How fully can an author inhabit an addict’s world and still spin a story coherent enough to engage the teen reader?
In the 1970′s, kids might have turned to the anonymously penned Go Ask Alice (1971), which was billed as an actual diary, but was actually fiction.
Or Hubert Selby Jr’s Requiem for a Dream (1978), which considers a broader spectrum of addiction.
Twenty years later, readers could try on that life via Irvine Welsh’s Trainspotting (1993) or Melvin Burgess’ Smack (1996), which was titled Junk in some countries.
Another couple of decades afterwards and Ellen Hopkins’ trilogy (which launched in 2004) is the go-to series on the subject.
Stylistically, the books have solved the problem of verisimilitude by adopting the brevity and untraditional style of Selby Jr’s work and combining it with the intimacy of a diary in the form of the narrator’s poetry.
Yup, that’s right: a series of books about substance abuse written in verse.
Unexpected, perhaps. And, yet, it makes sense.
Kristina’s poetry provides a shape to the story of her coming-of-age and addiction which uniquely suits it.
In this form, raw emotions are stated clearly and succinctly, in a way which might have seemed wooden and blunt in straight prose.
And the restlessness and disjointedness, which might have distanced readers from the narrator in a full-length prose work on this subject, is presented in smaller portions.
Readers can absorb Kristina’s experiences at whatever pace is comfortable for them. At times, a hundred pages of this story reads like a dozen pages; at other times, readers will want to read only a dozen pages at one sitting.
The author speaks about her own experience, which led to her writing these books, here. “The story was bigger than my family and my daughter.”
And, ultimately, her motive in writing is to connect with readers who share in this struggle. “No matter what they’re experiencing, they’re not alone in these issues.”
One aspect of the verse which counteracts the heavily emotive content of the story is the occasional use of concrete verse (or shape poems).
The way that specific words and concepts align or intersect offers a distraction in some cases (which might not be every reader’s response, depending on their emotional involvement in the story) and directs emphasis in others.
For the most part, however, the verse falls down the pages in uneven columns, holding the same ragged shape whether it considers the details of Kristina’s shifts at the convenience store or her latest high.
“How, no matter
fought her, Bree
was stronger, brighter,
better equipped to deal
with a world where
everything moved at light
speed, everyone mired
in ego. Where ‘everyday’
for making love with
The verses are titled, but they usually stem directly from the content so there is no sense of disruption, as with “Leigh Has Put On a Few Pounds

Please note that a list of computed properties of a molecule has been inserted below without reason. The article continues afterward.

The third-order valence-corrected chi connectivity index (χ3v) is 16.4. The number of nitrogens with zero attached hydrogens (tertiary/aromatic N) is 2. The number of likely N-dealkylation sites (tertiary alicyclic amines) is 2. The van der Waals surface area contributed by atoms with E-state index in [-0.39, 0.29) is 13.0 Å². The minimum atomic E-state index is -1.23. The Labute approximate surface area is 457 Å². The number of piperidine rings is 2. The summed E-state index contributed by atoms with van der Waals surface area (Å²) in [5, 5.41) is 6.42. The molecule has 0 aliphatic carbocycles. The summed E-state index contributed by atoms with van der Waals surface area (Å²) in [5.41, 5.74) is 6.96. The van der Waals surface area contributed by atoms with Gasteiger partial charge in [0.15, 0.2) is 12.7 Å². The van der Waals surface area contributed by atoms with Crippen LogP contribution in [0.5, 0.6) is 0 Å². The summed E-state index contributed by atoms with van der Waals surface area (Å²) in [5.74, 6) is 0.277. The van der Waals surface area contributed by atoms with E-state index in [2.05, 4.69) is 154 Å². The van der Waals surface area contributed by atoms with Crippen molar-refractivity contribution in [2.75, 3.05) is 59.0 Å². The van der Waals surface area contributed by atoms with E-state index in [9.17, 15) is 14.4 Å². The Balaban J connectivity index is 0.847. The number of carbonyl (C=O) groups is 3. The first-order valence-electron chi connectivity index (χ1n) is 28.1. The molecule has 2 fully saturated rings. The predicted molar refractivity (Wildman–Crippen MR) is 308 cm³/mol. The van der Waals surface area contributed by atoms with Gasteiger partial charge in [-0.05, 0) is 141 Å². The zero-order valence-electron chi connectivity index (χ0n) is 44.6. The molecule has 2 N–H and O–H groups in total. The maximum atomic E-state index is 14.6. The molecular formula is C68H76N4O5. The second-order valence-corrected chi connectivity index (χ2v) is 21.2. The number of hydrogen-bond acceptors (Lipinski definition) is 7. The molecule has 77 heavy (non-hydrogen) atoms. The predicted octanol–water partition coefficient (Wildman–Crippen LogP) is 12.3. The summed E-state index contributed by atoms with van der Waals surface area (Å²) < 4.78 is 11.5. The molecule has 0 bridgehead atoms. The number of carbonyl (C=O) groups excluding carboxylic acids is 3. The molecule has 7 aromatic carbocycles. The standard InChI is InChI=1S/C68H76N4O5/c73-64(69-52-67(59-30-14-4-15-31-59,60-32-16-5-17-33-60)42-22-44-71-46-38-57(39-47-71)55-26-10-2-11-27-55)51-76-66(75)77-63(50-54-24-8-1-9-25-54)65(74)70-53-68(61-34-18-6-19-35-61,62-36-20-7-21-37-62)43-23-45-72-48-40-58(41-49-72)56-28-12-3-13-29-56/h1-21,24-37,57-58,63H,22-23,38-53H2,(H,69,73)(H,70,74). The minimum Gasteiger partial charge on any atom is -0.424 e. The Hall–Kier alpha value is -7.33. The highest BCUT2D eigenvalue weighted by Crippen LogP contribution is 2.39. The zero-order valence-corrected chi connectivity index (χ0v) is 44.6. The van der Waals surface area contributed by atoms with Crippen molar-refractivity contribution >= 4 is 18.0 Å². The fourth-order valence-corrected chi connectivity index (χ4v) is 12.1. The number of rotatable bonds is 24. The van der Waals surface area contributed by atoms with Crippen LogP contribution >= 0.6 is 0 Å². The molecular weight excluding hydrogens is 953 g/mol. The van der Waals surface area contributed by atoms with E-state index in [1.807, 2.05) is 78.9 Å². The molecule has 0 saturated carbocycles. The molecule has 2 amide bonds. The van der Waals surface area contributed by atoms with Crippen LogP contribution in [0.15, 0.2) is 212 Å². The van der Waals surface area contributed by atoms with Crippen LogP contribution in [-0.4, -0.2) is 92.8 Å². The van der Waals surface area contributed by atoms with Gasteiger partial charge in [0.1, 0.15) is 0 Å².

And it suits her almost
as much as shedding several
suits me. (You’d be surprised
how much weight you can
lose in two weeks when you
barely eat enough to keep
a very small rodent alive.)”
Readers are solidly in Kristina’s/Bree’s perspective here:
“I don’t see myself that way at all.
Open-minded, yes. A druggie, sometimes.
An unwed teen mother, for sure. But
a sleep-around? No way. Never.”
And this continues throughout the second volume in the series, Glass. (There are no quotes drawn from the second novel, so that there are no spoilers either.)
Sometimes this is overwhelming, but the language is unsentimental.
“That phrase again. Everyone
cares for me. They just don’t
know how to love me.”
The form lends itself to the highly dramatic content.
“Don’t you get it, Mom? I really don’t
give a shit if I die. What,
exactly is there to live for?”
In the third volume of the series, however, there are three narrative voices: Hunter Seth Haskins,
Autumn Rose Shepherd, and Summer Lily Kenwood.
Each of these characters has a relationship with addiction as well.
(Warning: do not go looking for information about this book if you do not want to encounter spoilers for the series.)
As one narrator observes:
“It’s just so hard to feel good,
you know? I do know. And
more than that, it’s just
so incredibly hard to feel.”
Even in a different voice, addiction remains a monster:
“They don’t call it
the monster for
nothing. It chews
people up, spits ‘em
out, often unsalvageable.”
It alters people beyond recognition:
captured there, staring back at me,
is someone I don’t recognize.”
And tough questions loom that much larger when addictions cloud the waters.
Once again, shape poems make the odd appearance. In one poem shaped like question mark, for instance, a cluster of words which forms the period says:
“Who are you really,
and do I love
that person too?”
Although the series begins and continues solidly in Kristina’s voice for more than a thousand pages, there is enough of a secondary cast that many themes can be included even beyond Kristina’s direct experience.
Sexuality, family conflict, rape, teen pregnancy, divorce, abuse and betrayal (whether within or alongside the matter of addiction): Ellen Hopkins’ trilogy doesn’t sidle up to serious subjects, it heads straight for them at a run.
Have you read either her YA novels or her adult fiction? Or, do you plan to?